Computing giant HP is acquiring Burnaby’s Teradici, an innovator in remote computing software that enables users to securely access high-performance computing from any PC, Chromebook, or tablet.
Financial terms of the transactions were not disclosed.
Core remote desktop software is a large and expanding segment, projected to grow at a 17% compound annual growth rate through 2028. As hybrid work becomes the norm, 67% of the workforce is expected to work remotely at least three days a week.
The acquisition will enhance HP’s capabilities in the Personal Systems category by delivering new compute models and services tailored for hybrid work.
“Teradici’s cutting-edge technology has long been at the forefront of secure, high-performance virtual computing,” said Alex Cho, president, Personal Systems, HP.
“Their world-class talent, industry-leading IP, and strong integrations with all major public cloud providers will expand our addressable market, and meet growing customer needs for more mobile, flexible, and secure computing solutions. We look forward to welcoming the Teradici team to HP.”
In 2020 Teradici was honored by the Television Academy with an Engineering Emmy Award for Outstanding Achievement in Engineering Development. The honor reflects how the company’s technology has proven invaluable across the media and entertainment industry to help keep artists and producers working remotely during the COVID-19 pandemic.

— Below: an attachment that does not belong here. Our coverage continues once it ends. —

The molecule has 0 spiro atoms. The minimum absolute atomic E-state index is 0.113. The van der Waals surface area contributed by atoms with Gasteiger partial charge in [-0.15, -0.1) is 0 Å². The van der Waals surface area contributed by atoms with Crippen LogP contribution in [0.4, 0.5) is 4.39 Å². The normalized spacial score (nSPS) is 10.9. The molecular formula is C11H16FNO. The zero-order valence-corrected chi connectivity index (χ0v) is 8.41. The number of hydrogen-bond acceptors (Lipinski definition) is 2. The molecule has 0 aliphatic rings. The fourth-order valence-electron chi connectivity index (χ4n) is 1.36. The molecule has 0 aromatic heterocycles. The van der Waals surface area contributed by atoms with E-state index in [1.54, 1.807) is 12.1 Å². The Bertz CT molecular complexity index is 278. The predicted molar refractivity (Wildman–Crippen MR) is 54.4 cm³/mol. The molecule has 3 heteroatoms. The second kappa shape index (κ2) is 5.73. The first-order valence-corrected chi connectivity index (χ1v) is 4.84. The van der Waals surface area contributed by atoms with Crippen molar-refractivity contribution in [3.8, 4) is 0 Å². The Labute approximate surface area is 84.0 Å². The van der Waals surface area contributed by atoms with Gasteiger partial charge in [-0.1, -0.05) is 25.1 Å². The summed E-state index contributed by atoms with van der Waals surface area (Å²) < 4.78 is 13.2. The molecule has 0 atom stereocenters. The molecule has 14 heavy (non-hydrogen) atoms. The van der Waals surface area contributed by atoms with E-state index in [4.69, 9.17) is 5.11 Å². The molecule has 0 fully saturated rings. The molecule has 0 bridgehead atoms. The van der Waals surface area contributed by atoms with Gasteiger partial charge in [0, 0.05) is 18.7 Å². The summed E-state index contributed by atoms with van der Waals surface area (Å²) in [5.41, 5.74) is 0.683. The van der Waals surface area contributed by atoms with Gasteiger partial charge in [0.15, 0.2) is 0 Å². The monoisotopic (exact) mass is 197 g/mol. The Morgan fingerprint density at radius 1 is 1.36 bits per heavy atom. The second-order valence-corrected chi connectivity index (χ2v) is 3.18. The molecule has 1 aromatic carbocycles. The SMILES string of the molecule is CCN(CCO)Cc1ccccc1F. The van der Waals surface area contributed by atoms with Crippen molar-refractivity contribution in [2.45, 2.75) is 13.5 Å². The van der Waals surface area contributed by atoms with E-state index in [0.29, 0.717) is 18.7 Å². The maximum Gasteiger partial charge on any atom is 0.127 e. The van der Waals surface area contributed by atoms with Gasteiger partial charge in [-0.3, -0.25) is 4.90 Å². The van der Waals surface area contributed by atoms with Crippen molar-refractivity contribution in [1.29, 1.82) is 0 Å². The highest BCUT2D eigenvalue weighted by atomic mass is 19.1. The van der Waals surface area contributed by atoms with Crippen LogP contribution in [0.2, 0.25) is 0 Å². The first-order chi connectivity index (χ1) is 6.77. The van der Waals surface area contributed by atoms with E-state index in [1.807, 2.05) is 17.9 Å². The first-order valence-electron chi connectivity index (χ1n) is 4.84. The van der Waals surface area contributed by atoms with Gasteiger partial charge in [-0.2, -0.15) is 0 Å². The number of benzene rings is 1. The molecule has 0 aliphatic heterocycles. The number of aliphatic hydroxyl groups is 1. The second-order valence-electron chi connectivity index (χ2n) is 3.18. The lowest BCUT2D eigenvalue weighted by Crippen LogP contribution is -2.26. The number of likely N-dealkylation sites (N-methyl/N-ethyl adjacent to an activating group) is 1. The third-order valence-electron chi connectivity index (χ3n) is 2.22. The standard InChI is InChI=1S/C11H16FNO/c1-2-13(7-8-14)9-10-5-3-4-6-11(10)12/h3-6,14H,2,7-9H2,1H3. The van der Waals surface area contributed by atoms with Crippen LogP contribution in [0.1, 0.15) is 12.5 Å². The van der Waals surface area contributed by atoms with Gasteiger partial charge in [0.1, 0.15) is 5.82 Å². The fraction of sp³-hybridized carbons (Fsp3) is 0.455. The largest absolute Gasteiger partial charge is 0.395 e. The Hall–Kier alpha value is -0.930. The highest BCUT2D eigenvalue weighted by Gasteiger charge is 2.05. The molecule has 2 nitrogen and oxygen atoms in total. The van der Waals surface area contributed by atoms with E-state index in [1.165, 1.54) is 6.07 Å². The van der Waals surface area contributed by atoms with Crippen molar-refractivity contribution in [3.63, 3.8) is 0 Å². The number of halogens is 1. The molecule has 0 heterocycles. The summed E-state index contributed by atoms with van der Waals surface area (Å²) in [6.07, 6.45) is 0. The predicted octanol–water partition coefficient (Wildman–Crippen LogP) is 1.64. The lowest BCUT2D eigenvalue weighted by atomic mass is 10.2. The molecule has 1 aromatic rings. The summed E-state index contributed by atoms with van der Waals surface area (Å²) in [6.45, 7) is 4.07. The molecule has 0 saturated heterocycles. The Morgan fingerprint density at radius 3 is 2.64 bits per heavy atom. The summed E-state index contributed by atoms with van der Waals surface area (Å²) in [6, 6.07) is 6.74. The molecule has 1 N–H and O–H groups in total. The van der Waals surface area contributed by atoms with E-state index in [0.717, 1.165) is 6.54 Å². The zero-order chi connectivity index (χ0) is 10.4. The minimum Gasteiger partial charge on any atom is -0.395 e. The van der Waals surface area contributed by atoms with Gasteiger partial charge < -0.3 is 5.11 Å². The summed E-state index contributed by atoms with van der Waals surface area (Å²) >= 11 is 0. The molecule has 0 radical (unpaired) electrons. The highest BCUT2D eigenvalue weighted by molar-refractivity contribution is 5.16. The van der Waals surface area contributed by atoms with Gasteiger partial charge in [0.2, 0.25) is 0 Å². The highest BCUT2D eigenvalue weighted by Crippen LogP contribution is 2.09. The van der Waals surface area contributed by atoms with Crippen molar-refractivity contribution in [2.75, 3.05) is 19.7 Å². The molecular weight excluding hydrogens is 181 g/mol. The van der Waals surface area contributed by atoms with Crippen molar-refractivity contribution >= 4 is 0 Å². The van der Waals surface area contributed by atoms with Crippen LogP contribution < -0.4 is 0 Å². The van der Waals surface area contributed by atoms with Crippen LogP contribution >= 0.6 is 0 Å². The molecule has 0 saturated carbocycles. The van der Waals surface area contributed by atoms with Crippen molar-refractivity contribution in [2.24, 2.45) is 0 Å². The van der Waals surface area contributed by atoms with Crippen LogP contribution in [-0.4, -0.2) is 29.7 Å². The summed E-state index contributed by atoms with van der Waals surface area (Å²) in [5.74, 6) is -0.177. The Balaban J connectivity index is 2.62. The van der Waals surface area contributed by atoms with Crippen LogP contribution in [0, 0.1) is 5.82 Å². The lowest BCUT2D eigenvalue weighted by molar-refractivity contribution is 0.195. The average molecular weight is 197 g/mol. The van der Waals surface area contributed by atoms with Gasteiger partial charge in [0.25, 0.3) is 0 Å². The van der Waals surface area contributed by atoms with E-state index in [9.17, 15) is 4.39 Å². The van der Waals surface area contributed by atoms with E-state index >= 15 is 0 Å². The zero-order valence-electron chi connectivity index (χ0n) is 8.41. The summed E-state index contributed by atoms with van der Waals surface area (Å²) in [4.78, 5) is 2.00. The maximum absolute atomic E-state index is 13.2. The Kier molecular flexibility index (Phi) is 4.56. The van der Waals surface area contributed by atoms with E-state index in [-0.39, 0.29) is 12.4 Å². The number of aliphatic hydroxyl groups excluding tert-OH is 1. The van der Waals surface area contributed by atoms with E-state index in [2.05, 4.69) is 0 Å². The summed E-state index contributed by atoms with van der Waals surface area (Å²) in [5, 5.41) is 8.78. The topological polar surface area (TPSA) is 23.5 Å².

“We have long admired HP as one of the world’s most innovative technology companies and we are thrilled to be joining the team,” said David Smith, CEO, Teradici.
“HP’s strong culture of innovation, customer-centricity, and corporate values aligns extremely well with our mission at Teradici and this deal will significantly expand our global reach and drive new sources of innovation.”
Teradici was founded in 2004 by Dan Cordingley, Dave Hobbs, Ken Unger and Maher Fahmi. It operated in stealth mode until 2007 when they announced their first products, a blade server card and a small hockey puck shaped client, using a proprietary chip which implemented the PCoIP protocol.
Fun Fact: The Teradici name originated from a previous company the founders were incubating. That company’s product involved a 100-gigabit datacenter networking device. One-tenth of a tera is a deci, but “Teradeci” didn’t roll off the tongue. “Teradici” was unique, sounded better and the domain name was available at the time.